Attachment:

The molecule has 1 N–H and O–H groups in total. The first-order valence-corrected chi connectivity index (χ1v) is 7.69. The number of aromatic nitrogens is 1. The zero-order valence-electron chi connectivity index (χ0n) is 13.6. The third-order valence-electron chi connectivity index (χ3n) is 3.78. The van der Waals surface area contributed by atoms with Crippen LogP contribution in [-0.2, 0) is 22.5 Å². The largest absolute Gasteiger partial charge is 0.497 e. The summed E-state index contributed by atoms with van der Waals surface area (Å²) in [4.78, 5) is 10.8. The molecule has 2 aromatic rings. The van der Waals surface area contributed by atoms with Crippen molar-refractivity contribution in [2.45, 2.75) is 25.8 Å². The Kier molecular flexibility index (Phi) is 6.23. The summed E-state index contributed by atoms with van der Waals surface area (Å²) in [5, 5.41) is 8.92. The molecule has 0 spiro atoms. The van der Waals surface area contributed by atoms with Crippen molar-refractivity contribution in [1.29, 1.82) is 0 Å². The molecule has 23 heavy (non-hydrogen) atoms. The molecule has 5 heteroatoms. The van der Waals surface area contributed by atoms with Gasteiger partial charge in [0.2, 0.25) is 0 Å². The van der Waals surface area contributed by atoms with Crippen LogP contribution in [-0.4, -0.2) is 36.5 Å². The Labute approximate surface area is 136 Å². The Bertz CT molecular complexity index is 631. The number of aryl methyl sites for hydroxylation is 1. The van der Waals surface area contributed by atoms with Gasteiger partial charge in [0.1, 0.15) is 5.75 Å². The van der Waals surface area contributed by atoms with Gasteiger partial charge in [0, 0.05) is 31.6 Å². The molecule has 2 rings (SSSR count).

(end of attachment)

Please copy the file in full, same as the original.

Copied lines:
The molecule has 1 N–H and O–H groups in total. The first-order valence-corrected chi connectivity index (χ1v) is 7.69. The number of aromatic nitrogens is 1. The zero-order valence-electron chi connectivity index (χ0n) is 13.6. The third-order valence-electron chi connectivity index (χ3n) is 3.78. The van der Waals surface area contributed by atoms with Crippen LogP contribution in [-0.2, 0) is 22.5 Å². The largest absolute Gasteiger partial charge is 0.497 e. The summed E-state index contributed by atoms with van der Waals surface area (Å²) in [4.78, 5) is 10.8. The molecule has 2 aromatic rings. The van der Waals surface area contributed by atoms with Crippen molar-refractivity contribution in [2.45, 2.75) is 25.8 Å². The Kier molecular flexibility index (Phi) is 6.23. The summed E-state index contributed by atoms with van der Waals surface area (Å²) in [5, 5.41) is 8.92. The molecule has 0 spiro atoms. The van der Waals surface area contributed by atoms with Crippen molar-refractivity contribution in [1.29, 1.82) is 0 Å². The molecule has 23 heavy (non-hydrogen) atoms. The molecule has 5 heteroatoms. The van der Waals surface area contributed by atoms with Gasteiger partial charge in [0.2, 0.25) is 0 Å². The van der Waals surface area contributed by atoms with Crippen LogP contribution in [-0.4, -0.2) is 36.5 Å². The Labute approximate surface area is 136 Å². The Bertz CT molecular complexity index is 631. The number of aryl methyl sites for hydroxylation is 1. The van der Waals surface area contributed by atoms with Gasteiger partial charge in [0.1, 0.15) is 5.75 Å². The van der Waals surface area contributed by atoms with Gasteiger partial charge in [0, 0.05) is 31.6 Å². The molecule has 2 rings (SSSR count).